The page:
What did college actually teach you?

Upperclassmen reflect on what they thought they’d know by now

Jordan Zy

As I face the last few weeks of college before my graduation, my mind wanders back to when I was a senior in high school. I thought college would be different in some ways. I assumed your major would directly be geared toward job training. Other things were as I imagined, like making really good friends and gaining some independence. But I didn’t realize I’d learn other life skills, like responsibility, people skills, and prioritization.

We all had our college life fantasies, but not all of us lived up to those ideals. I interviewed three Union College upperclassmen about what they thought they would be learning and what they actually learned.

Shaina Adams, a junior social work major, says, “I thought I would learn how to be a grown up, but it was less about life skills and more about learning to be yourself.” I know I am still waiting for my gift that will magically make me know all the answers to life as a grown up. In fact I used to think getting your degree would somehow give you the perfect grown up job.

I asked Kimberly McNeilus, who’s about to graduate with a business degree, about what she thought college would be like. She said, “I thought I was going to gain a materialistic knowledge of my field from my textbook. But the work fields are based on experience, you can read textbooks but that won't guarantee you a good job. Even after college, I had expected to have the perfect small business job lined up after I got my business degree.”

Kieth Wade, a computer science major who has dabbled in the math and sciences as a  physics major, said, “I thought I would learn a lot more practical skills that apply to your field. Not that you don't, but they seem very basic skills and knowledge to start in your field. On the one hand it's good to have that basics but it's disappointing that we are only now learning about cutting edge techniques. It's mostly ‘these things exist’ rather than ‘this is how you use these things.’”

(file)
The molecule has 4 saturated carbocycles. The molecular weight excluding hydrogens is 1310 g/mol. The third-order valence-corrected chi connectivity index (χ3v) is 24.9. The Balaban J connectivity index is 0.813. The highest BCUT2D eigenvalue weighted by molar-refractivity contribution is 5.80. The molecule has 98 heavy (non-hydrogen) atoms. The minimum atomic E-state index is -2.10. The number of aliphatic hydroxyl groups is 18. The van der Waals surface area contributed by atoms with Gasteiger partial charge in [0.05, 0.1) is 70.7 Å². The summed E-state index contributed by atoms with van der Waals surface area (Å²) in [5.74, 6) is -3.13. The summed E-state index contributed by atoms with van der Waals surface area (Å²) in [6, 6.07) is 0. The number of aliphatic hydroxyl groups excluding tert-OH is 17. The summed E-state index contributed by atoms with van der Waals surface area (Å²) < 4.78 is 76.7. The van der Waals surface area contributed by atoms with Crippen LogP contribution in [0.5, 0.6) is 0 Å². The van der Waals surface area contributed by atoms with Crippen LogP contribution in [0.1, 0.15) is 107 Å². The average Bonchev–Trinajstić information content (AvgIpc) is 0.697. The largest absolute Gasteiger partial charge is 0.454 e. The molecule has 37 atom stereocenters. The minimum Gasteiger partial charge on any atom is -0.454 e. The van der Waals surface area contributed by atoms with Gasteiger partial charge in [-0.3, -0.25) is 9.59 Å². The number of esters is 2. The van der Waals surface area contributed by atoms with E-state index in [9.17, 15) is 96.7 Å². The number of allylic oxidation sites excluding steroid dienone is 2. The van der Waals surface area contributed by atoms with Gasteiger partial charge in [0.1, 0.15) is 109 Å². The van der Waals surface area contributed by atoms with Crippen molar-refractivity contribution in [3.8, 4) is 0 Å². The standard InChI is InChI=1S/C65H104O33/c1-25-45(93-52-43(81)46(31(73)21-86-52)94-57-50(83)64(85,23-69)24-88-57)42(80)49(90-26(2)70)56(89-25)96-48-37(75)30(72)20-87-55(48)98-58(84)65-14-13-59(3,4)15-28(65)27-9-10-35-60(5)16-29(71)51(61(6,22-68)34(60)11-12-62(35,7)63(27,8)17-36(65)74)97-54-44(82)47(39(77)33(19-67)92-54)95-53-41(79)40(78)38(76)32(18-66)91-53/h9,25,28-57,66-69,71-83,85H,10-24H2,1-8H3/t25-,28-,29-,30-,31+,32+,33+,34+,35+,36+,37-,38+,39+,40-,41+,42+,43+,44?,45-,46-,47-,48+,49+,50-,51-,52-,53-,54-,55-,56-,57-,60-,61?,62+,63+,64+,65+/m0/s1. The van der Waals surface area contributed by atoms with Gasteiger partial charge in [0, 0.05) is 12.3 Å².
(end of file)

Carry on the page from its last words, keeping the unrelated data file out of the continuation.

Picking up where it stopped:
Sometimes we learned something we didn’t know we would have to. “High school was very easy for me, so it was hard to learn to prioritize,” remembers Shaina. “You have to put the time in to succeed. Working a job, doing schoolwork, and playing volleyball, you have to learn to prioritize that.” Freshmen may resonate with this the most, life in college is a lot different. I am not sure as a senior that I have my priorities perfected. But priorities are different for different people, you need to learn what you need and what works best for you.

Kimberly was surprised to learn that “I didn’t need to rely on a planner. Personally, I am able to have everything organized in my mind, and I’ve never missed an assignment. I am a pretty good listener, but I found instead of using a planner to focus to rely on what was written in the syllabus.”

She is right. Gone are the days where a teacher reminds you daily of homework and deadlines. While many of us do need to write down everything to remember it, I still see seniors being chastised by teachers with a sigh and the classic comment, “It’s in the syllabus.”

So is college all it was cracked out to be? I’m sure the college experience is different for every person. It’s all about finding your place in life and working toward your goals that count. Be open to every experience, and stay focused if you want to make is as far as these students have. We did it, and you can do it too!

Jordan is a senior studying psychology.